Romans 14:17, is also quoted: “The kingdom of God is not meat and drink; but righteousness, and peace, and joy in the Holy Ghost”; but this only affirms one truth, without destroying another. It is true the kingdom of God when established, will be characterised by the qualities enumerated by Paul; but it does not therefore follow that the kingdom of God will not be a real and glorious manifestation of God’s power on earth through the personal intervention of His Son from heaven.
The second idea, that the Kingdom of God is to be found in the religious systems of the day, as “the visible church,” is without even the semblance of Scriptural foundation. Its existence is traceable to the times succeeding the overthrow of Paganism, in the beginning of the fourth century, when Constantine delivered Christianity from its persecutors, and exalted it for the first time to the throne of prosperity and power. In the joy of the great change, the bishops said the Kingdom of God had come in the establishment of the Church. But we must go to the New Testament—not to ecclesiastical historians—for a Scriptural idea of the Church. The Church, we find to be composed of the heirs of the Kingdom, in probation for coming exaltation. They are not the Kingdom itself. We refer, for proof, to the argument to follow in the present and succeeding lectures.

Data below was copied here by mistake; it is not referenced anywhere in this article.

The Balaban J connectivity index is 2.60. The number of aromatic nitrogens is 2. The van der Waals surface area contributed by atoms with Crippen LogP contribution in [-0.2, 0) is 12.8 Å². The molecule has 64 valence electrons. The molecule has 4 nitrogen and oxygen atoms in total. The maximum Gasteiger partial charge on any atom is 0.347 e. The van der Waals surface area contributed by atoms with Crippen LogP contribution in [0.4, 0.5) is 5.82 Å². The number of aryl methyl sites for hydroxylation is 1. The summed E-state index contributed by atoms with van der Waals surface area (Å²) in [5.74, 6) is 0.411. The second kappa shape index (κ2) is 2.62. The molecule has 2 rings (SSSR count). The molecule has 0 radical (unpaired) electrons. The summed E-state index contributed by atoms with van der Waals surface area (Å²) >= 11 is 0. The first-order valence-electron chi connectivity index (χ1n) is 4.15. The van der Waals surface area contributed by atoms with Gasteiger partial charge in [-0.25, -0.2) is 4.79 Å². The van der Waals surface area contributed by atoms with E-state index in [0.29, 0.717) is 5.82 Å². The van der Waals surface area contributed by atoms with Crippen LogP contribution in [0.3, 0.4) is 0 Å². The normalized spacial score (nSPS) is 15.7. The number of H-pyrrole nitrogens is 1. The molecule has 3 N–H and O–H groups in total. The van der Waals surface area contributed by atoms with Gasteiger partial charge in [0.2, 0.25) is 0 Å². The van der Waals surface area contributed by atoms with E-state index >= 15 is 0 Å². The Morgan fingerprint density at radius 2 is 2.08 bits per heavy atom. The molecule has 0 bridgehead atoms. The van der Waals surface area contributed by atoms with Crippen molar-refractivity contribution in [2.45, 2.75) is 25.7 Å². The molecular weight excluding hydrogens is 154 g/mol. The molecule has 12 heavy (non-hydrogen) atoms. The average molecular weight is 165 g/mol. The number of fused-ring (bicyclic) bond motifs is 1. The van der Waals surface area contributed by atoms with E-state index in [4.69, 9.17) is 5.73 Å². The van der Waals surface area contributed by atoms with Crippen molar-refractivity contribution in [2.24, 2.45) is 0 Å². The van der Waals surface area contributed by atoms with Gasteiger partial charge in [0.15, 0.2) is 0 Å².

The third view, which regards the universe as “the kingdom of God,” has more of truth in it than the first or second, and yet we shall find as much of error. Nature is certainly the dominion of the Deity in a very exalted sense; but it is not that which in the Scriptures is spoken of as “the kingdom of God.” We are bold to make the assertion, because of abundant Scriptural testimony forthcoming.
In endeavouring to ascertain the meaning of this phrase, “The Kingdom of God,” we cannot do better than look at it in its origin. It is a Bible phrase, and originates there. We find it used in contrast to “the kingdom of men,” which occurs three times in Daniel 4, —see verses 17, 25, 32. The “kingdom of men” consists of the aggregate of human governments. It is an appropriate designation for them all. They are all the embodiment of one principle—namely, the rule of man by himself. Whether it be the despot or free Parliament, the same is exemplified—self-government. This has been the alpha and omega of all political faith, since man was first sent forth an exile from Eden to take care of himself. Its form has varied in different ages and countries, according to the views and inclinations of men, but men have agreed with marvellous unanimity as to the mainspring of the system. There has been no difference between the bitterest factions as to the source of the power they respectively claimed to exercise, namely, the will of man—whether royalist or republican, despotic or constitutional.